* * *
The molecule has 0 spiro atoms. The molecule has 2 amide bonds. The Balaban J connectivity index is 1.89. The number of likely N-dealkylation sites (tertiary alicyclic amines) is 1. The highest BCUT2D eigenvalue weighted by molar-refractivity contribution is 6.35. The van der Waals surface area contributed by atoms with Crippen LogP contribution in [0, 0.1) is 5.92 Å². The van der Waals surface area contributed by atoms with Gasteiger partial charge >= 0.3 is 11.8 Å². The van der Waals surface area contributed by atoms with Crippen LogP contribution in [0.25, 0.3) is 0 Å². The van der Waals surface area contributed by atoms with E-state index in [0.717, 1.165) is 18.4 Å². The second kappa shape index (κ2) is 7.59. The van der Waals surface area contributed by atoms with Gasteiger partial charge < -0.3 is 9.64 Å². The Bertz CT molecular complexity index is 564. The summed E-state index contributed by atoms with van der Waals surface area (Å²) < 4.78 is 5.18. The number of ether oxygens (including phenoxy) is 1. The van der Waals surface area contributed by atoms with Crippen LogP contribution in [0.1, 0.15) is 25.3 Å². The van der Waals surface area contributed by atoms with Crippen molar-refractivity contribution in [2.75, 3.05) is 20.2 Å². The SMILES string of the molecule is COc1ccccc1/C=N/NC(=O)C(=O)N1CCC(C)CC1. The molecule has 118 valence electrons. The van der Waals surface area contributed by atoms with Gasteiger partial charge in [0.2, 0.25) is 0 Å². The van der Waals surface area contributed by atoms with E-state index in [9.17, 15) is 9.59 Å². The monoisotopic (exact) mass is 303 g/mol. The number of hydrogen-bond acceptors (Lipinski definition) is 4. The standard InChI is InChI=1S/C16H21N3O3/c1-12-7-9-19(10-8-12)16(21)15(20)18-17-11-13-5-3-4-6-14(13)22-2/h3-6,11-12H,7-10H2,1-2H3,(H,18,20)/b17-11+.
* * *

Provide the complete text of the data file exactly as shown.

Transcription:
The molecule has 0 spiro atoms. The molecule has 2 amide bonds. The Balaban J connectivity index is 1.89. The number of likely N-dealkylation sites (tertiary alicyclic amines) is 1. The highest BCUT2D eigenvalue weighted by molar-refractivity contribution is 6.35. The van der Waals surface area contributed by atoms with Crippen LogP contribution in [0, 0.1) is 5.92 Å². The van der Waals surface area contributed by atoms with Gasteiger partial charge >= 0.3 is 11.8 Å². The van der Waals surface area contributed by atoms with Crippen LogP contribution in [0.25, 0.3) is 0 Å². The van der Waals surface area contributed by atoms with E-state index in [0.717, 1.165) is 18.4 Å². The second kappa shape index (κ2) is 7.59. The van der Waals surface area contributed by atoms with Gasteiger partial charge < -0.3 is 9.64 Å². The Bertz CT molecular complexity index is 564. The summed E-state index contributed by atoms with van der Waals surface area (Å²) < 4.78 is 5.18. The number of ether oxygens (including phenoxy) is 1. The van der Waals surface area contributed by atoms with Crippen LogP contribution in [0.1, 0.15) is 25.3 Å². The van der Waals surface area contributed by atoms with Crippen molar-refractivity contribution in [2.75, 3.05) is 20.2 Å². The SMILES string of the molecule is COc1ccccc1/C=N/NC(=O)C(=O)N1CCC(C)CC1. The molecule has 118 valence electrons. The van der Waals surface area contributed by atoms with Gasteiger partial charge in [0.2, 0.25) is 0 Å². The van der Waals surface area contributed by atoms with E-state index in [9.17, 15) is 9.59 Å². The monoisotopic (exact) mass is 303 g/mol. The number of hydrogen-bond acceptors (Lipinski definition) is 4. The standard InChI is InChI=1S/C16H21N3O3/c1-12-7-9-19(10-8-12)16(21)15(20)18-17-11-13-5-3-4-6-14(13)22-2/h3-6,11-12H,7-10H2,1-2H3,(H,18,20)/b17-11+.